Australian ministers have an office at Parliament House and a ministerial / electorate office elsewhere. Treasurer Swan has an office at Parliament House, a ministerial office at Eagle Street Brisbane, and an electorate office at Nundah. He also has a suite of offices at Treasury, although these only get used for a few days prior to the budget. In fact it can be quite expensive when a minister changes, as the ministerial office will also generally move, since the tradition now seems that ministers spend most of their time at their ministerial office in their own city.
This is a contrast to other administrations, including many of our States, where the minister is co-located with his or her department. The UK Chancellor of the Exchequer is based at HM Treasury, similarly for the other UK ministers. The US Secretary of the Treasury is in the Treasury building in Washington; the US Secretary of State in the State building in Washington.
In fact, the Australian taxpayer is spending quite a lot of money indulging our ministers who wish to have multiple offices that are not static and to not live mainly in Canberra. So, for example, there was a major upgrade to a ministerial office in Adelaide for Defence minister Hill (2001-2006) including special extra thick doors etc to be rated to take high level military secrets – this suite of offices is now rarely used. This seems rather inefficient – a permanent Minister of Defence office would allow all of the bells and whistles to be installed in the one location.
Even in Parliament House, though, ministers move around, as did Wayne Swan when he moved to be deputy prime minister and took Julia Gillard’s former parliamentary office.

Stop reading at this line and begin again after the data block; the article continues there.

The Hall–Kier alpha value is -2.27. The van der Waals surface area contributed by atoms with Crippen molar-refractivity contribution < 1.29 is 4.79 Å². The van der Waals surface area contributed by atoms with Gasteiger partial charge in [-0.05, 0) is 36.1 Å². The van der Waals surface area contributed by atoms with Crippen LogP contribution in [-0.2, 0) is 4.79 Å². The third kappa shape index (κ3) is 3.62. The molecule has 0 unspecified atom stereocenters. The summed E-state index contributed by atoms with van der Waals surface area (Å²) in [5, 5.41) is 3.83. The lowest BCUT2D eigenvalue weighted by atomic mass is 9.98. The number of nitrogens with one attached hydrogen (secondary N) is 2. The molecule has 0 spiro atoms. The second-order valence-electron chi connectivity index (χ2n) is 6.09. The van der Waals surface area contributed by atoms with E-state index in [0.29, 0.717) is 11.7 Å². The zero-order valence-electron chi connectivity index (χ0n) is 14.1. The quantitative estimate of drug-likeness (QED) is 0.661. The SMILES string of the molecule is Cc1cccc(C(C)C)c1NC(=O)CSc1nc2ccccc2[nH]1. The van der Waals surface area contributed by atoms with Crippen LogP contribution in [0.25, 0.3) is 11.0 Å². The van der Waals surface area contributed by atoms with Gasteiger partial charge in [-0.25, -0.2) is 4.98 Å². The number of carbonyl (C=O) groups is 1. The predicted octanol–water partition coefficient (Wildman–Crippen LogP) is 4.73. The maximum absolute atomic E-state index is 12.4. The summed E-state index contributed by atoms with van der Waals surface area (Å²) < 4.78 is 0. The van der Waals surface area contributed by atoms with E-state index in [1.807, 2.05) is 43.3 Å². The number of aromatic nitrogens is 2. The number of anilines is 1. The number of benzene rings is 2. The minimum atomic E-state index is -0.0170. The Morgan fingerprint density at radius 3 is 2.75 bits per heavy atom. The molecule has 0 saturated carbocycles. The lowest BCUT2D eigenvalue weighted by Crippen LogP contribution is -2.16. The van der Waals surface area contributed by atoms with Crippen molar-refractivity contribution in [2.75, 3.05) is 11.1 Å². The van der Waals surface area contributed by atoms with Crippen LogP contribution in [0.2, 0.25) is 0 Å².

There are advantages and disadvantages of the Australian arrangement. The fact that ministers are located together in Parliament House might encourage communication among party colleagues – but that is principally during Parliamentary sitting periods (about 16 weeks out of 52 weeks). At other times ministers can be rather remote, both from their Cabinet colleagues and their department. Indeed, the Australian arrangement might lead to a preference for politics over good policy.
Our arrangement makes it (relatively) difficult for the minister to influence his or her department through the natural build-up of loyalty from co-location. In Peter Costello’s time, this meant that the left-leaning department became isolated – the control of the Secretary became relatively stronger. Under the Howard Government, the public service went its own way while the ministry went in another direction, and there were attempts to bring the public service along, but many of these failed. Rather than rectifying this situation, the Howard Government found itself relying more on external advice and its own ministerial staff. The vast resource of the Australian Public Service was underused – effectively used to deliver and administer programs rather than develop programs. Then, too, when problems of administration became apparent, it was frequently too late to do anything about it. If the relevant minister had been co-located with the department, there would have been a better chance of detecting the problem early and having ministerial buy-in to make the requisite changes for the program to get back on track.
I think this is a significant risk for a Coalition government. It is one of the reasons that the public service is able to quietly go its own way. When a minister is co-located there is certainly a risk of the minister ‘going native’. But on the other hand, a strong minister is in a much better position to influence the department and get a better sense of the relative qualities of the various public servants.
For Labor governments, it probably doesn’t matter too much – overall the public service leans that way anyhow.
Let’s not fool ourselves about ‘frank and fearless advice’ though. That may be the benefit of being a secretary, but for the average public servant they find themselves mouthing the views of their secretary, not the minister. ‘Frank and fearless’ rarely means arguing against the secretary in front of a minister.
On balance, I think it would be preferable for ministers to be located with their departments. There should be one and only one Treasurer’s office, located at Treasury, and a smaller office at Parliament House for use during sitting period. And so forth.
What do you think?